Archive for the ‘New York’ tag
I love to visit the Storm King Art Center. I have visited it throughout the seasons, I have visited it alone and with friends, I have visited it when I have been happy and at times of stress. After every visit I am re-centered and filled with joy..
Here are some images I took during visits to Storm King in 2012-13:
Menashe Kadishman, Suspended (1977)
Alice Aycock, Threefold Manifestation II (1987, refabricated 2006)
Anish Kapoor, Untitled (1997)
Richard Serra, Schunnemunk Fork (1990-91)
Alyson Shotz, Mirror Fence (2003)
Mark di Suvero, Pyramidian (1987/1998)
Port Chester is a small coastal town(1) just on the New York side of the NY-CT border. It was founded by settlers from nearby Greenwich, Connecticut in 1660.
As we walk through the town and discover its history together, I’d like to share with you some photographs I took. At the top of this post, that’s a sign advertising Fresh Meat from a grocery store on Main Street. Mmm, delicious! Here’s “Enchanted Home” (side view), on Highland Street, the car is registered in Florida:
The original settlers bought the land from the Mohegan Indians. A short while later, the Mohegans found themselves landless and eventually lost their tribal status.(2) In 1994, after decades of petitioning, the Mohegans gained federal recognition and now have a reservation in east-central Connecticut. In 2003, the Mohegans became the first Native American tribe to purchase a professional sports team, the WNBA team Connecticut Sun.(3)
Here’s the view through a window of a hardware store on North Main Street:
In 1683, the town of Sawpit (as Port Chester was originally known) was given to the New York Colony. Connecticut was not pleased and they contested this for over a hundred years.
On June 30th, 1974, Peter J. Leonard broke into a bowling alley where he probably burglarized(4) some cigarette machines. Before he left, he set fire to the place in order to cover up his tracks. The fire spread to Gulliver’s, the nightclub next door. Twenty-four people died. One of the survivors was Eric Carr(5) who later went on to join KISS as drummer. Carr died on the same day as Freddie Mercury, November 24th, 1991.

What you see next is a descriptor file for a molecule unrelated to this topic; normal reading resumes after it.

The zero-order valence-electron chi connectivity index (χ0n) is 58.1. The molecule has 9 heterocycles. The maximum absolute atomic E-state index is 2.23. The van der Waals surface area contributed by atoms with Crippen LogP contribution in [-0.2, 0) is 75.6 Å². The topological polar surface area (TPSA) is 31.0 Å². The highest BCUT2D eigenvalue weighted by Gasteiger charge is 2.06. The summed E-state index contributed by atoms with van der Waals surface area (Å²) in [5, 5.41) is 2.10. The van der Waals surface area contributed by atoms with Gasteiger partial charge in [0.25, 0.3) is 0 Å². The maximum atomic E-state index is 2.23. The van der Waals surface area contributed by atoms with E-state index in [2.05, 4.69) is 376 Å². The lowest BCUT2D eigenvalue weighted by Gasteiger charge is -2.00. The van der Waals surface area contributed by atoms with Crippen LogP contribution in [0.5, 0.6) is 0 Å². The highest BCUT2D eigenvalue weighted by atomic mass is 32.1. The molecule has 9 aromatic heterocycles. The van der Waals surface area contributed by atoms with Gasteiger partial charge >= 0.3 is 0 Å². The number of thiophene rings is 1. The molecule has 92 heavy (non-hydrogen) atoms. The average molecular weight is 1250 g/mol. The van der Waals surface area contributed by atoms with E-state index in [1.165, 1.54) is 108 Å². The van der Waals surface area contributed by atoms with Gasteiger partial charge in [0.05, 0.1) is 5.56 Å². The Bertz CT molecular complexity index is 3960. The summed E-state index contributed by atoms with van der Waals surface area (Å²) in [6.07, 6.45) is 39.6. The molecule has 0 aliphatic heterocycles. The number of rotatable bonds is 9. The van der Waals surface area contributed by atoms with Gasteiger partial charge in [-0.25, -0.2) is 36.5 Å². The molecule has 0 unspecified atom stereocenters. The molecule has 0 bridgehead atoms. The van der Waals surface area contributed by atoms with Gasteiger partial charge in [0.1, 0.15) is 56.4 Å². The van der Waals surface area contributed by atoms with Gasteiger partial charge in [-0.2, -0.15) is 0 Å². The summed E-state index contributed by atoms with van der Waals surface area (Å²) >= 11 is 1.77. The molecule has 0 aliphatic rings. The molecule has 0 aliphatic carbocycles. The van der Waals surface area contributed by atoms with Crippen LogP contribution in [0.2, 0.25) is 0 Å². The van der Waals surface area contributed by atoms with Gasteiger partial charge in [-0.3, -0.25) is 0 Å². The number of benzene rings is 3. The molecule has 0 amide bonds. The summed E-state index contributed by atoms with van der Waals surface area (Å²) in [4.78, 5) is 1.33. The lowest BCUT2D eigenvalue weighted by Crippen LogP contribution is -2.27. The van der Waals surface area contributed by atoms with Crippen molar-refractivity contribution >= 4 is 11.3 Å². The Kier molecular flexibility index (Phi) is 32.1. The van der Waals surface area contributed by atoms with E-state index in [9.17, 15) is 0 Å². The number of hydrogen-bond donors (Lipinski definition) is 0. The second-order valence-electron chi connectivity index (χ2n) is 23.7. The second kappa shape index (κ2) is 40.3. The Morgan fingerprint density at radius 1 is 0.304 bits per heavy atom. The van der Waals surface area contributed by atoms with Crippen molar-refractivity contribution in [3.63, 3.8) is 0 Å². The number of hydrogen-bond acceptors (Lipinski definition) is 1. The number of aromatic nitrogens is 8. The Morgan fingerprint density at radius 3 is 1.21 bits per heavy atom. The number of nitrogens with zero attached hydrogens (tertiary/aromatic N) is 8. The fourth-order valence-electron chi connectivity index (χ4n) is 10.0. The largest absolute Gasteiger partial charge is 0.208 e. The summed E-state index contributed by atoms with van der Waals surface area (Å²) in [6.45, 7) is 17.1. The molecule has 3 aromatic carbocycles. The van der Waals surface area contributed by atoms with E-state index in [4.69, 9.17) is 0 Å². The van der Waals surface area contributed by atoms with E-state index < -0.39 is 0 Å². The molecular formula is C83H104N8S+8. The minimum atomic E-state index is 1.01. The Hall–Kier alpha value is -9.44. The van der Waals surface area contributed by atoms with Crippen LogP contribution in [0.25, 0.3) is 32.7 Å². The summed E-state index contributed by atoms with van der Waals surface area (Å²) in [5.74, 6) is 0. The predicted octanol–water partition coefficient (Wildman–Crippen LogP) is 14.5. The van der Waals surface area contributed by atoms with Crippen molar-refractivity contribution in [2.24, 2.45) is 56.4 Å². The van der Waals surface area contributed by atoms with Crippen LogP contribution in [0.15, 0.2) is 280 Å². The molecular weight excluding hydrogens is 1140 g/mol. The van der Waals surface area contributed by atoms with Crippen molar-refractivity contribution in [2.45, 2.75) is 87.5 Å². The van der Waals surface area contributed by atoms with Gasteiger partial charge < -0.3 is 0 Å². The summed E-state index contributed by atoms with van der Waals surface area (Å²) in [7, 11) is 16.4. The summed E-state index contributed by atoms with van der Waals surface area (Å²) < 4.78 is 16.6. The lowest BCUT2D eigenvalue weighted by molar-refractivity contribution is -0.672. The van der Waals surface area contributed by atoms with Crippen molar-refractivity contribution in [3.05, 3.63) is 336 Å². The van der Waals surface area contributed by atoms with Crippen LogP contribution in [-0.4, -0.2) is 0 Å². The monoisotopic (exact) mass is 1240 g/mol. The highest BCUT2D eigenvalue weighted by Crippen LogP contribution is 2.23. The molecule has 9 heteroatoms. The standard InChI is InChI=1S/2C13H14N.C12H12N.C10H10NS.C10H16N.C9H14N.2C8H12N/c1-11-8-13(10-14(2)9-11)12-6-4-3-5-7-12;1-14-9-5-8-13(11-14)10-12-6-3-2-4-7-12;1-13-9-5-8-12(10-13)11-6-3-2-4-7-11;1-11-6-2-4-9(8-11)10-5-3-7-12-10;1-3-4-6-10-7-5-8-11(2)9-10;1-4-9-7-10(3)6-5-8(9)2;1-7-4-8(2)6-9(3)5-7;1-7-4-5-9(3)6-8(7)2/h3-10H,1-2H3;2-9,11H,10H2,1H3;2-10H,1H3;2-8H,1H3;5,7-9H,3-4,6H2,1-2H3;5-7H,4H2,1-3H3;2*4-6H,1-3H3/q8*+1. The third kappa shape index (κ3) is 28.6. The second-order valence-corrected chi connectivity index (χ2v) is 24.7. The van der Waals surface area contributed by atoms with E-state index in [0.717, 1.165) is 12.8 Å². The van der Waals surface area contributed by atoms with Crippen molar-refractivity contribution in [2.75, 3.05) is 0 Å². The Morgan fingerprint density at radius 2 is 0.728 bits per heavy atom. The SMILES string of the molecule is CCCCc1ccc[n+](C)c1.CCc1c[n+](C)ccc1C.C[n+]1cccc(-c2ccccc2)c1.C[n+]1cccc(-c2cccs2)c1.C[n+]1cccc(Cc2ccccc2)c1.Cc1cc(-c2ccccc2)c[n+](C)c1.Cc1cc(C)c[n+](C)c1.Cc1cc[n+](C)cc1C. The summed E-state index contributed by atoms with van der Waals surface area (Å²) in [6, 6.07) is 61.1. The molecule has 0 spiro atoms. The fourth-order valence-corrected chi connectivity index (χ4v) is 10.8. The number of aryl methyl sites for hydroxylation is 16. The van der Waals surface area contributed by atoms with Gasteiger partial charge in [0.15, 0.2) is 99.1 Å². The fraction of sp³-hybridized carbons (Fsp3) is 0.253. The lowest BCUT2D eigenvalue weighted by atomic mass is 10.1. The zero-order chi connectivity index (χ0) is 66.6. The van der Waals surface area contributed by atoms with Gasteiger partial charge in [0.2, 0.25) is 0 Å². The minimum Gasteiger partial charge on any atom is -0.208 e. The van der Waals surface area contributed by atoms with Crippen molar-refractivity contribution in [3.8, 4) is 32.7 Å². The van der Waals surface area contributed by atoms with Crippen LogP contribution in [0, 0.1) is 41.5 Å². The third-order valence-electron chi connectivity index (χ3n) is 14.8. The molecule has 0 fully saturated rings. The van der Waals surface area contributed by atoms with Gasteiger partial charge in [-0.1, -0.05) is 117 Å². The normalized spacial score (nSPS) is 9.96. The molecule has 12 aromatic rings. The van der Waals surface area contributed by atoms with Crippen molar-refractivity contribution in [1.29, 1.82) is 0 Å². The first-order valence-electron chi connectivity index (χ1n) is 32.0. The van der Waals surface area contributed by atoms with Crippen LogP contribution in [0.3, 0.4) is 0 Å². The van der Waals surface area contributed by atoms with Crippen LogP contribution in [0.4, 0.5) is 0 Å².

This is Los Chuzos de Juancho, a Columbian Restaurant on South Main. The store on the second floor offers “Facial Waxing”:
Today, Port Chester is famous for its restaurants.
1) Legally speaking it’s a village within the Town of Rye. The Town of Rye consists of the Villages of Rye Brook and Port Chester as well as a chunk of Mamaroneck. Rye itself is not part of the Town of Rye, instead it is an independent City. Although only a part of the Town of Rye, Port Chester has a population of 29,000 which is almost double the City of Rye’s 16,000. I’m not going to pretend to understand why this is so.
2) I’m not sure how this works exactly. Mental note to dig deeper into this.
3) Previously known as Orlando Miracle they were based down in Florida. A big change in climate, then.
4) Or burgled, if you’re from the UK. I’ll never get used to the verb “burglarize.” It has one too many vowels for a word so urgent.
5) Real name: Paul Caravello.
I’m guessing—and this is only a guess—that this is one of the earlier Mail Pouch Tobacco signs. When the Bloch Brothers Tobacco Company started making chewing tobacco in the late nineteenth century, they advertised primarily on the sides of buildings. It was only later they became famous for their advertisements on the sides of barns.
This one, on the corner of Leonard and E Main in Beacon, NY, is also distinctive because it doesn’t contain the standard Mail Pouch slogan: “Treat Yourself to the Best”. Instead, in the lower left it says
This is the first time I’ve seen smoking tobacco advertised on the same sign as Mail Pouch Chewing Tobacco. There’s a first time for everything.
Flushing Meadows-Corona Park in Queens, New York City is full of little surprises. It is scattered with remnants of the 1939 and 1964 World’s Fairs. I wasn’t expecting, for instance, to find a lonely antique column just off the pathway, trees growing around it.
Back when I was working on my PhD, one of my favourite Greek philosophers was Nicomachus. Born in Gerasa in what’s now Jordan, he’s a key source for later Platonic thought. I hadn’t given him a thought in years, but seeing the sign saying this column was originally from Gerasa, brought it all back. Sitting in that darkening library, a few pages into Nicomachus’ Introduction to Arithmetic looking up yet another word in The Great Scott. Whenever I puzzled my way through one more of his crazy theories, a new light bulb flickered on inside me.
Nicomachus died circa AD 120, right at the time this column was built as part of the Temple of Artemis.
In 1964, the King of Jordan pulled the column from the ruins of Gerasa and gave it to New York City. It stood in front of the Jordanian Pavilion—the rather magnificent Jordanian Pavilion—at the World’s Fair.
Now it stands alone, undiscovered and in the wrong place.
I miss my friend, Nicomachus.
This is one in a series of linked posts on the 1939 and 1964 World’s Fairs. Follow this link to see the others.